Back when I was a courier, I made myself a big hi-vis badge for my chic black Timbuk2 bag. It was a great success as I haven't been hit by any absent minded motorists yet, which i attribute to being highly visible, as well as taking care - there's no substitute for safe cycling. The badges are sewn together from scraps of hi-vis vests, which seem to be abundant these days. I then sew them onto the outdoor skin of the bag, taking care not to penetrate the waterproof inner. You can also use velcro to make the badge detachable.
I've made a dew of these to different designs, so forgive the mish-mash of photos in this instructable.
I make these up to order at www.zero-waste.co.uk
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Step 1: What You Need
1 x hi-vis vest, of the sort worn by roadworkers, and now, any kind of pedestrian or cyclist prone to being hit by a vehicle! These cost about £5, or much less in bulk or from an industrial supplier such as this one. Most workplaces could get you some.
1 x reel of thick thread, preferably synthetic and a needle.
A pair of scissors, pen or chalk and a ruler and square.
This .svg layout sheet
Some Dress pins
A sewing machine.
Optionally: sew-on velcro. (approx. 1m per badge)
UPDATE - Have had to remove the .svg file link from here as apparently it never worked! See the link above for the .svg layouts.
Step 2: Choose a Design and Mark Out
Choose a design from the layout sheet, and print out at full size if possible. Generally the reflective strips on a hi-vis vest are 45mm wide, and the layouts have assumed this. Check yours are the same, and scale the layout sheet up or down accordingly.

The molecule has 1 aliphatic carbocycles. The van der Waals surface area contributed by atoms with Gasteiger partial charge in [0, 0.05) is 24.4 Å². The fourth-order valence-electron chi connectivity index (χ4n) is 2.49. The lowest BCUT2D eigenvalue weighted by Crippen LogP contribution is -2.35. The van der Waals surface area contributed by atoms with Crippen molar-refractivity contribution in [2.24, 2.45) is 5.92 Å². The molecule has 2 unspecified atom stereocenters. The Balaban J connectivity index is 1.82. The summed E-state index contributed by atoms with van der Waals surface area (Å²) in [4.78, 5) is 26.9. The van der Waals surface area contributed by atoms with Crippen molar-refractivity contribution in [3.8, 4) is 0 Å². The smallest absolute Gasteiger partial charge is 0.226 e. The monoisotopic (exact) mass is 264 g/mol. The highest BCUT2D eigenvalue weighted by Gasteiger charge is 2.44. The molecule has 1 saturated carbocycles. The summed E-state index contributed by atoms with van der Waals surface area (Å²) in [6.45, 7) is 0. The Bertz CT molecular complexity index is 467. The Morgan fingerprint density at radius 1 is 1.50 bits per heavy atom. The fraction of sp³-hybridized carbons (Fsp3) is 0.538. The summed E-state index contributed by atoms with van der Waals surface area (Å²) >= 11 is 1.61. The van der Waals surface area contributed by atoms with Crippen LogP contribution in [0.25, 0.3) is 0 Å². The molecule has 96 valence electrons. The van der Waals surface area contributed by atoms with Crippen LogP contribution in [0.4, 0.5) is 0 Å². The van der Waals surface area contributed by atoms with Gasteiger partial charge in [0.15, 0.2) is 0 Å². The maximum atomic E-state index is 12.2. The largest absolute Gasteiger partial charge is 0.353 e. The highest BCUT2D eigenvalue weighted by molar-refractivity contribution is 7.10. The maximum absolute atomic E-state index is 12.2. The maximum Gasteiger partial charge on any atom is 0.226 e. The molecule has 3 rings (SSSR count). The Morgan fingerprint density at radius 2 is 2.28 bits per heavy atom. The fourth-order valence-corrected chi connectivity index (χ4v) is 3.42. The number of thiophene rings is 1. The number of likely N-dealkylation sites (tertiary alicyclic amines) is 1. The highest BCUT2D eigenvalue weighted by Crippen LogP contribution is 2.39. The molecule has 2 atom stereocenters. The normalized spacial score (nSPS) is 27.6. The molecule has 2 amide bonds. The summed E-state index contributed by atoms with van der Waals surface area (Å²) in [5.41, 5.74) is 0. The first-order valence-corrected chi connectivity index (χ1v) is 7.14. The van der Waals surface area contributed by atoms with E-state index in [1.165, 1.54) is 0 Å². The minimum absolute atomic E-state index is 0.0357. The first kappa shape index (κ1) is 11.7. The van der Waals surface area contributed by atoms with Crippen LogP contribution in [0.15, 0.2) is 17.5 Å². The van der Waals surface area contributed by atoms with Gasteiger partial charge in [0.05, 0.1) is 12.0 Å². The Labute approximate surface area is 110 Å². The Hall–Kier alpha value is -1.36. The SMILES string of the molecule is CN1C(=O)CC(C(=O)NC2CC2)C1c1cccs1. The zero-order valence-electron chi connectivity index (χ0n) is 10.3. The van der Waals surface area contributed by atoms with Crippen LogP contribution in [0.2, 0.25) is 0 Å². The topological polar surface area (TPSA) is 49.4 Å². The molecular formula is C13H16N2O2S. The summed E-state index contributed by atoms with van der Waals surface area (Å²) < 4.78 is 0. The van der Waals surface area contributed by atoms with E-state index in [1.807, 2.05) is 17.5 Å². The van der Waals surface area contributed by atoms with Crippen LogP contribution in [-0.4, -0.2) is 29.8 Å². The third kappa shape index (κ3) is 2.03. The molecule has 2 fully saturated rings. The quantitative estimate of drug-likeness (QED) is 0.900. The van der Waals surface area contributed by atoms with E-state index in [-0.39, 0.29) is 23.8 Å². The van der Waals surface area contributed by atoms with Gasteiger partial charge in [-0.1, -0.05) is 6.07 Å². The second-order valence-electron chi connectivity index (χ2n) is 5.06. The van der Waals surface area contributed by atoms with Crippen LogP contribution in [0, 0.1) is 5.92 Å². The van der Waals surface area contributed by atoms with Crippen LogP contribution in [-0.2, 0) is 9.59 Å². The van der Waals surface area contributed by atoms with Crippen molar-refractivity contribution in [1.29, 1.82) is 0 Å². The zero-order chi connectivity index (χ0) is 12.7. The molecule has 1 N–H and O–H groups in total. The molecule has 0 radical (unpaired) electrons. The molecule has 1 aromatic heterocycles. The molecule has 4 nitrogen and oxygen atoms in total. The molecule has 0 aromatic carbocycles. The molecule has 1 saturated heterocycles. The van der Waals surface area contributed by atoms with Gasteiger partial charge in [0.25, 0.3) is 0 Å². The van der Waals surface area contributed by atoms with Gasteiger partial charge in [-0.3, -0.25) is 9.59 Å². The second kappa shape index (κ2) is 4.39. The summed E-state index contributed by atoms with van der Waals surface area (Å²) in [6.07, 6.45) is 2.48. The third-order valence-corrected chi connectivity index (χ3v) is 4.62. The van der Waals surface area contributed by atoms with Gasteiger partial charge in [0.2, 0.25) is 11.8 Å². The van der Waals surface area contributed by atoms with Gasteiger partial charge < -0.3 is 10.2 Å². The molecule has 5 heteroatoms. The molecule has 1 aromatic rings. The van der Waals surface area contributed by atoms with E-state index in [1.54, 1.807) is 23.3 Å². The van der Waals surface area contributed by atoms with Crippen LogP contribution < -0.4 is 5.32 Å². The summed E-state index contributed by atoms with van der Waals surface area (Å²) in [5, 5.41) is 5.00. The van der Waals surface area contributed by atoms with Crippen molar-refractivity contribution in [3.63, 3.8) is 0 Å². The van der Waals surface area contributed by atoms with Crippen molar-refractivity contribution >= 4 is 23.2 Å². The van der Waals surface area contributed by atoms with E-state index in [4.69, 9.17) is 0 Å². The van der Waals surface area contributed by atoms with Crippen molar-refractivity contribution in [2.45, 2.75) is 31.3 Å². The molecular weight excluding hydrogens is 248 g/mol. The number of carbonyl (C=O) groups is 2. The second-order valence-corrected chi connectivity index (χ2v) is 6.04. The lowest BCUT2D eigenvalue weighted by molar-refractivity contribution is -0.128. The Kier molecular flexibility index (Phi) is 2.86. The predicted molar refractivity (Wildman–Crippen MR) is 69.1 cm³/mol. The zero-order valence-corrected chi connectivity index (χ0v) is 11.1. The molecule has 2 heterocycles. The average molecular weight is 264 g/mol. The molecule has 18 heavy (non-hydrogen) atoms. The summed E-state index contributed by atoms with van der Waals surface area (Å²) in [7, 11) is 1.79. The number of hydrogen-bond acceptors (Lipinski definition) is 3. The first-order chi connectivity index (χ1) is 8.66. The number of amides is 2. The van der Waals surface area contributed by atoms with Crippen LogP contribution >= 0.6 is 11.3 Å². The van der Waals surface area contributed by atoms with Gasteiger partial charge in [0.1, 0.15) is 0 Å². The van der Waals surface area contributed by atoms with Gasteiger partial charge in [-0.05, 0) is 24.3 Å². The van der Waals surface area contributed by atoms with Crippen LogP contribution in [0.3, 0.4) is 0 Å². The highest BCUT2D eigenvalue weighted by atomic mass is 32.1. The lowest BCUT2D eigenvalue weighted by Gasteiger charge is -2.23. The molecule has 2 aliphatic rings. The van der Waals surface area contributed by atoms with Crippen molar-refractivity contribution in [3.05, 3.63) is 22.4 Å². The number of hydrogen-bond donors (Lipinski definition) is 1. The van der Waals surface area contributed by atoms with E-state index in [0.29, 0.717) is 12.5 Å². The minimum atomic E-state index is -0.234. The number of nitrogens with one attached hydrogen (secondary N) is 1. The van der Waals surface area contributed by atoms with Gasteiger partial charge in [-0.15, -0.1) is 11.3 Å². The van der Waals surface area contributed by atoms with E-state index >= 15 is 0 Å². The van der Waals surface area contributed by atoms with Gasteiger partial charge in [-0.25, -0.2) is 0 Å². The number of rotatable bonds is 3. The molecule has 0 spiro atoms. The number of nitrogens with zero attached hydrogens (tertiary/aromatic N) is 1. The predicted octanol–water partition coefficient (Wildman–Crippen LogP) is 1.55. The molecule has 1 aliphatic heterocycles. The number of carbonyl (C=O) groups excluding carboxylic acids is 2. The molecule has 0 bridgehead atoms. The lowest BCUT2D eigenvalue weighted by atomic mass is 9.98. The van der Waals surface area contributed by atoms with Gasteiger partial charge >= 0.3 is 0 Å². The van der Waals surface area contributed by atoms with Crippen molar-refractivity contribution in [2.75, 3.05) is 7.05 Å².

Marking out is the trickiest bit, as one has to assess how best to cut up the vest. There's no real formula for this, I try to make use of the mesh and reflective strip as it is such that the minimum number of cuts and joins are required. Work out the best strategy on the paper by drawing on lines for the joins. You will want to add on 10mm around all the edges to allow for seams. Measure the dimensions, add on your 10mm and mark out on the vest using a pen/chalk and a ruler and square.
Step 3: Cut Out and Do a Dry Run
Cut out all your parts and lay them out as you intend to assemble them to check that it is correct.
Step 4: Assemble
Work out what order will be best to assemble all the seams. Take the pieces for the first seam, place them together facing each other and pin them together near the edge to be seamed (3-5mm from the edge). Then sew with a straight stitch at 10mm from the edge with the sewing machine. Tie off well.
Continue in this fashion to assemble the whole badge. This stage takes a while and is very methodical, so be patient and don't rush.
Step 5: Hem the Outside Edge
Once the whole thing is assembled and you are happy, hem the outside edge by folding at 10mm from the edge and pinning, then machine sewing.
At this point, if you would like the badge to be easily removable, sew on some velcro. I would put the hook side on the badge so that the bag or clothing remains soft when the badge is not attached. It is best to affix velcro all around the perimeter of the badge if possible to reduce sagging.
Step 6: Attach to the Bag or Clothing
This stage will probably need to be done by hand. If attaching to a courier bag, you want to only sew through the outer nylon so as not to damage the waterproof inner lining. This lining is pretty tough and separate from the outer so one can avoid it by tugging the outer once the needle is first inserted and being gentle, pulling back if the needle tip hits the inner.
I pin on the badge or velcro strips and use a backstitch or a zig zag running stitch around the edge. Be sure to tie off securely. Now is the time to add a label if you like, which looks quite good on the reflective grey strip material (see pic). For the velcro option, the method is all the same, but just sew on the looped velcro.
Participated in the
Humana Health by Design Contest